When I say he resigned himself, I mean not only Christian-but philosophical resignation. The position was not quite so pleasant as, theoretically, he had deemed it; but he resolved to make himself as comfortable as he could. At first, as is natural in all troubles to men who have grown familiar with that oderiferous comforter which Sir Walter Raleigh is said first to have bestowed upon the Caucasian races, the doctor made use of his hands to extract from his pocket his pipe, match-box, and tobacco-pouch. After a few whiffs, he would have been quite reconciled to his situation, but for the discovery that the sun had shifted its place in the heavens, and was no longer shaded from his face by the elm tree. The doctor again looked round, and perceived that his red silk umbrella, which he had laid aside when he had seated himself by Lenny, was within arm's reach. Possessing himself of this treasure, he soon expanded its friendly folds. And thus, doubly fortified within and without, under shade of the umbrella, and his pipe composedly between his lips, Dr. Riccabocca

gazed on his own incarcerated legs, even with complacency. “He who can despise all things,” said he, in one of his native proverbs,“ possesses all things !'-if one despises freedom, one is free! This seat is as soft as a sofa! I am not sure,” he resumed, soliloquising, after a pause_“I am not sure that there is not something more witty than manly and philosophical in that national proverb of mine which I quoted to the fanciullo, 'that there are no handsome prisons !' Did not the son of that celebrated Frenchman, surnamed Bras de Fer, write a book not only to prove that adversities are more necessary than prosperities, but that among all adversities a prison is the most pleasant and profitable? But is not this condition of mine, voluntarily and experimentally incurred, a type of my life? Is it the first time that I have thrust myself into a hobble ?-and if in a hobble of mine own choosing, why should I blame the gods ?”—Upon this, Dr. Riccabocca fell into a train of musing so remote from time and place, that in a few minutes he no more remembered that he was in the parish stocks than a lover remembers that flesh is grass, a miser that mammon is perishable, a philosopher that wisdom is vanity. Dr. Riccabocca was in the clouds.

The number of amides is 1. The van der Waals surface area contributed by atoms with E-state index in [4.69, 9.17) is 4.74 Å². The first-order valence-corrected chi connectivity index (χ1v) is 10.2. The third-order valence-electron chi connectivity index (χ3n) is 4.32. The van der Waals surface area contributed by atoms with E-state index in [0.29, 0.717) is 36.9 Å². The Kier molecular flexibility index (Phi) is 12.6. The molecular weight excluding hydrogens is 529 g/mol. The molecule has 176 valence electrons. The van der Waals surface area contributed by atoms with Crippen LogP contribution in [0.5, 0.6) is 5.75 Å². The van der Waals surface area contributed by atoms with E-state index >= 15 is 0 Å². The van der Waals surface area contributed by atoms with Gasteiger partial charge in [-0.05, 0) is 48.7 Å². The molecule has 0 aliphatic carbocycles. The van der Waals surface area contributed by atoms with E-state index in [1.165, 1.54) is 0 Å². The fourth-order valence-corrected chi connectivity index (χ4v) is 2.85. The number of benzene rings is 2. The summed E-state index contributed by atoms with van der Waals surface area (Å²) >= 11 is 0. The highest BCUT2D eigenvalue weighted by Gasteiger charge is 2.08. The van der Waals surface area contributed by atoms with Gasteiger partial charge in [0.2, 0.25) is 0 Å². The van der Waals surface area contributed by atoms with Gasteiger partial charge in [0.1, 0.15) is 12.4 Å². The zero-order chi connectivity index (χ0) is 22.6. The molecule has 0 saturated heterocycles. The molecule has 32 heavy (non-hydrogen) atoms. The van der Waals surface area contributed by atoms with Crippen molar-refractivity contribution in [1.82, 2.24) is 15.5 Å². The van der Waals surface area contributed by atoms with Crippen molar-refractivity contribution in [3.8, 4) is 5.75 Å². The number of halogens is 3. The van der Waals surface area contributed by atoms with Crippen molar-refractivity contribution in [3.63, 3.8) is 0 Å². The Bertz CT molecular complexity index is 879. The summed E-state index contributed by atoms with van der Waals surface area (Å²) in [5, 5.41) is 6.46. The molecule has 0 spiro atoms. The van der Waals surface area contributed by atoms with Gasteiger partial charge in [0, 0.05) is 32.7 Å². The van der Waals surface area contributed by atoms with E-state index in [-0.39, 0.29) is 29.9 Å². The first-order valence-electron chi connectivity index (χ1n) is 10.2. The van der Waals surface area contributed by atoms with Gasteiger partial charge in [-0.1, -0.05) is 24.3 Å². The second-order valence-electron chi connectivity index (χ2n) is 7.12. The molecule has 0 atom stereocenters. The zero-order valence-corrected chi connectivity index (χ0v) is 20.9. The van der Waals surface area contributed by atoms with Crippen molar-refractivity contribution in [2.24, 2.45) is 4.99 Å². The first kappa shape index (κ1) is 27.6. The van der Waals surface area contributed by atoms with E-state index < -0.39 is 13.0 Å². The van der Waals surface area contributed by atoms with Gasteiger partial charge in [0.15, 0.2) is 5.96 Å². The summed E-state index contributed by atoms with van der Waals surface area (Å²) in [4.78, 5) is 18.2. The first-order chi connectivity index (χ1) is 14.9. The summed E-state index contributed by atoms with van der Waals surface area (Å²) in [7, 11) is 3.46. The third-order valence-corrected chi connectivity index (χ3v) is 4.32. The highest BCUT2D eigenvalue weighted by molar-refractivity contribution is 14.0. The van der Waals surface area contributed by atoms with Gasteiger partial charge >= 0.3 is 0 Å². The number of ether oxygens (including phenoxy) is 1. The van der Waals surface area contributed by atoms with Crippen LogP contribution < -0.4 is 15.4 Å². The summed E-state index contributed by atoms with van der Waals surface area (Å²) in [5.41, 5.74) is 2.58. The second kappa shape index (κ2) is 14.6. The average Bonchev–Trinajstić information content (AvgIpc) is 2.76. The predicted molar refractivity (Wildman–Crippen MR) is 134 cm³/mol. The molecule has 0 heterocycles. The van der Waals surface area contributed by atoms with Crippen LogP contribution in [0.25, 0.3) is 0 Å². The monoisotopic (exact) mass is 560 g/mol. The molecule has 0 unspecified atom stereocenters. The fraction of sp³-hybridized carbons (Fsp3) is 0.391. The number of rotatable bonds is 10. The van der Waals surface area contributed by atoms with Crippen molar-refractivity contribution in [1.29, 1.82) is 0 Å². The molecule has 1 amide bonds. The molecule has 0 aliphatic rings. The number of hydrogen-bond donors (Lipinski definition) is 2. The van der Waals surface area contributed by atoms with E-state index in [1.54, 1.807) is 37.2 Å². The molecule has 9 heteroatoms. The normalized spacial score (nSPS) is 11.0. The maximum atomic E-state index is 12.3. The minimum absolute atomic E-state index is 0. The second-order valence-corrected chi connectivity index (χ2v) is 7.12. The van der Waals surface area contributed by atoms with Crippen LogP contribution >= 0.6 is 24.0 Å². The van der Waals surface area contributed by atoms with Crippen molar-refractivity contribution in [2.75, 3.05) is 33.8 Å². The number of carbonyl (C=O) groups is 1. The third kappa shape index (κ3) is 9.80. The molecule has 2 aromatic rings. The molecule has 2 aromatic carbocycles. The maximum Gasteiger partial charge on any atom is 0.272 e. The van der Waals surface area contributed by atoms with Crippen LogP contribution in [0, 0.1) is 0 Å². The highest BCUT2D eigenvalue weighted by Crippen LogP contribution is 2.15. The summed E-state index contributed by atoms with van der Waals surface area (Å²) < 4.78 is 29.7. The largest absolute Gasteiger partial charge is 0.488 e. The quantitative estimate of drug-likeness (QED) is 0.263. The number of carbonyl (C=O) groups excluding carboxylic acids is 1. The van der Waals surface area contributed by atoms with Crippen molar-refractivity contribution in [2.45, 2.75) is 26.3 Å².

Bulwer Lytton.

LXI.

MY GARDEN ACQUAINTANCE. THE robins, by constant attacks and annoyances, have succeeded in driving off the blue jays who used to build in our pines, their gay colours and quaint noisy ways making them welcome and amusing neighbours. I once had the chance of doing a kindness to a household of them, which they received with very friendly condescension.

I had had my eye for some time upon a nest, and was puzzled by a constant fluttering of what seemed full-grown wings in it whenever I drew nigh. At last I climbed the tree, in spite of angry protests from the old birds against my intrusion. The mystery had a very simple solution. In building the nest, a long piece of packthread had been somewhat loosely woven in. Three of the young had contrived to entangle themselves in it, and had become full-grown without being able to launch themselves upon the air. One was unharmed ; another had so tightly twisted the cord about its shank that one foot was curled up and seemed paralyzed ; the third, in its struggles to escape, had sawn through the flesh of the thigh, and so much harmed itself that I thought it humane to put an end to its misery. When I took out my knife to cut their hempen bonds, the heads of the family seemed to divine my friendly intent. Suddenly

« AnteriorContinua »